It is widely accepted that Open Source also means free of charge.
And this is inaccurate. Just because people think something is so, doesn't make it so. Open source means "free" as in "freedom," not "free as in beer". This is an extremely common analogy made about open source software.
In particular, the "Open Source" definition by the Open Source Initiative states that Open Source, in addition to access to the source code and other criteria, means free redistribution.
Free redistribution does not mean free distribution. You can charge a fee in many of the licenses they have approved. It means whoever gets a copy of your program has licensed it in such a way that they are not allowed to then make money off your product.
I don't understand what they mean by this "temptation" and "pressure".
Temptation is referring to the fact that making money is tempting. Making money off work that you have done is tempting. However, open source is based off a cooperation, and is an agreement that all of us benefit. This is the concept behind the public domain, as well, something which has been backed by law for a very long time.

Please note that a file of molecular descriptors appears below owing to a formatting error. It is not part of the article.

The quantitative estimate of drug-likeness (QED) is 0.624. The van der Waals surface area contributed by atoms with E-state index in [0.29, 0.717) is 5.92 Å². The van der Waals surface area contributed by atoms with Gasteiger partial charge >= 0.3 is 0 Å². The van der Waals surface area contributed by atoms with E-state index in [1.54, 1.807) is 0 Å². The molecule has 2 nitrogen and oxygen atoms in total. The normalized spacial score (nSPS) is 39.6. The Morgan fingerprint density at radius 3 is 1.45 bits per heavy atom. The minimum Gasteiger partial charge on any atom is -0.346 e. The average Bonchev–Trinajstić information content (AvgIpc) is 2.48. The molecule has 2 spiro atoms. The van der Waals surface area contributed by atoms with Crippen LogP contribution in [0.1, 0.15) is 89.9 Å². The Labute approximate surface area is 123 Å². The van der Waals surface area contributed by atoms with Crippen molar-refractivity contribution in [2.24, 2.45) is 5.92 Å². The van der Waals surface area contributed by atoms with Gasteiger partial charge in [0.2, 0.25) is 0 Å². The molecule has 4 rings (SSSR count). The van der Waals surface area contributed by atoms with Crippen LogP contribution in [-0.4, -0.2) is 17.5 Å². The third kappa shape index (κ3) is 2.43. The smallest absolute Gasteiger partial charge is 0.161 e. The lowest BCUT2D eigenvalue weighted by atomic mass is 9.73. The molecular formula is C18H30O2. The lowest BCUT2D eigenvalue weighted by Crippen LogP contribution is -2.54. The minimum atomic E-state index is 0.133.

Pressure refers to the fact that if some people make money, others will be tempted to make money as well. Another problem is that people who are making money put pressure on open source advocates and contributors to abandon the open source model. For example, many companies release marketing material and give interviews stating that the open source model is dangerous (patent infringement concerns), bad long term, failing, bad for customers, not any cheaper, etc. This is commonly referred to as spreading FUD (fear, uncertainty, doubt).
Can someone elaborate or provide an example of why is Open Source software expected to be free?
Why? That is up to the decisions of the people who will distribute software by the license, or contribute to open source projects. See my example of the public domain, and potentially read up on the history and rationale behind it.
If you mean how it is enforced, read some of the licenses. If you do not understand them, and have a business reason to consider open source, hire a lawyer practiced in software licensing. Lawyers can be hired to enforce it, as well.
This person is a well known open source advocate, who also has become rich off of proprietary software. His business model has worked very well:
Part of his strategy was to use dual licensing. This is not something that your question mentioned, and could potentially be a boon to business.
If you want a different model of redistributing source code, check out Microsoft's Shared Source.